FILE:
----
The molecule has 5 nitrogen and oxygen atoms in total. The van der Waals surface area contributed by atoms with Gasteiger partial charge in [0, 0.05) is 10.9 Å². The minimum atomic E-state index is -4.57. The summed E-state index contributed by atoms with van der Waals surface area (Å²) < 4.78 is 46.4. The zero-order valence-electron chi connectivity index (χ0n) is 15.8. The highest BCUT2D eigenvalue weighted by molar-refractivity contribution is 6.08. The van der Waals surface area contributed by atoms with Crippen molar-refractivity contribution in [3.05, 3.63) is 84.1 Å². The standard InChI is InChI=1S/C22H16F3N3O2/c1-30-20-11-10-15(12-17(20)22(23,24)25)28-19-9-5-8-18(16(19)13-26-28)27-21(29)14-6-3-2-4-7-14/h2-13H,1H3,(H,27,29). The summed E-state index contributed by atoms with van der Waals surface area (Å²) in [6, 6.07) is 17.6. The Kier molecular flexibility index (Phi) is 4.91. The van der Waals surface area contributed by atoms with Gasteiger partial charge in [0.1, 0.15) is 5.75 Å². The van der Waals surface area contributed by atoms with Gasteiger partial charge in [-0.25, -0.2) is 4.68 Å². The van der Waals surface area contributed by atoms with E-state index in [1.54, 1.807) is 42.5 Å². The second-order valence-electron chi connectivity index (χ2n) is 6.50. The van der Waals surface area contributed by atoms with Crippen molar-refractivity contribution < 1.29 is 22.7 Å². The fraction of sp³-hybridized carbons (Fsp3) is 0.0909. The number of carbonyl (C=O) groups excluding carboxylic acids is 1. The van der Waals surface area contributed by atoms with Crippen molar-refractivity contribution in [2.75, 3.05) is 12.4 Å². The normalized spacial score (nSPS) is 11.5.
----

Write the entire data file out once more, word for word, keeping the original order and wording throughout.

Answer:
The molecule has 5 nitrogen and oxygen atoms in total. The van der Waals surface area contributed by atoms with Gasteiger partial charge in [0, 0.05) is 10.9 Å². The minimum atomic E-state index is -4.57. The summed E-state index contributed by atoms with van der Waals surface area (Å²) < 4.78 is 46.4. The zero-order valence-electron chi connectivity index (χ0n) is 15.8. The highest BCUT2D eigenvalue weighted by molar-refractivity contribution is 6.08. The van der Waals surface area contributed by atoms with Crippen molar-refractivity contribution in [3.05, 3.63) is 84.1 Å². The standard InChI is InChI=1S/C22H16F3N3O2/c1-30-20-11-10-15(12-17(20)22(23,24)25)28-19-9-5-8-18(16(19)13-26-28)27-21(29)14-6-3-2-4-7-14/h2-13H,1H3,(H,27,29). The summed E-state index contributed by atoms with van der Waals surface area (Å²) in [6, 6.07) is 17.6. The Kier molecular flexibility index (Phi) is 4.91. The van der Waals surface area contributed by atoms with Gasteiger partial charge in [0.1, 0.15) is 5.75 Å². The van der Waals surface area contributed by atoms with Gasteiger partial charge in [-0.25, -0.2) is 4.68 Å². The van der Waals surface area contributed by atoms with E-state index in [1.54, 1.807) is 42.5 Å². The second-order valence-electron chi connectivity index (χ2n) is 6.50. The van der Waals surface area contributed by atoms with Crippen molar-refractivity contribution < 1.29 is 22.7 Å². The fraction of sp³-hybridized carbons (Fsp3) is 0.0909. The number of carbonyl (C=O) groups excluding carboxylic acids is 1. The van der Waals surface area contributed by atoms with Crippen molar-refractivity contribution in [2.75, 3.05) is 12.4 Å². The normalized spacial score (nSPS) is 11.5.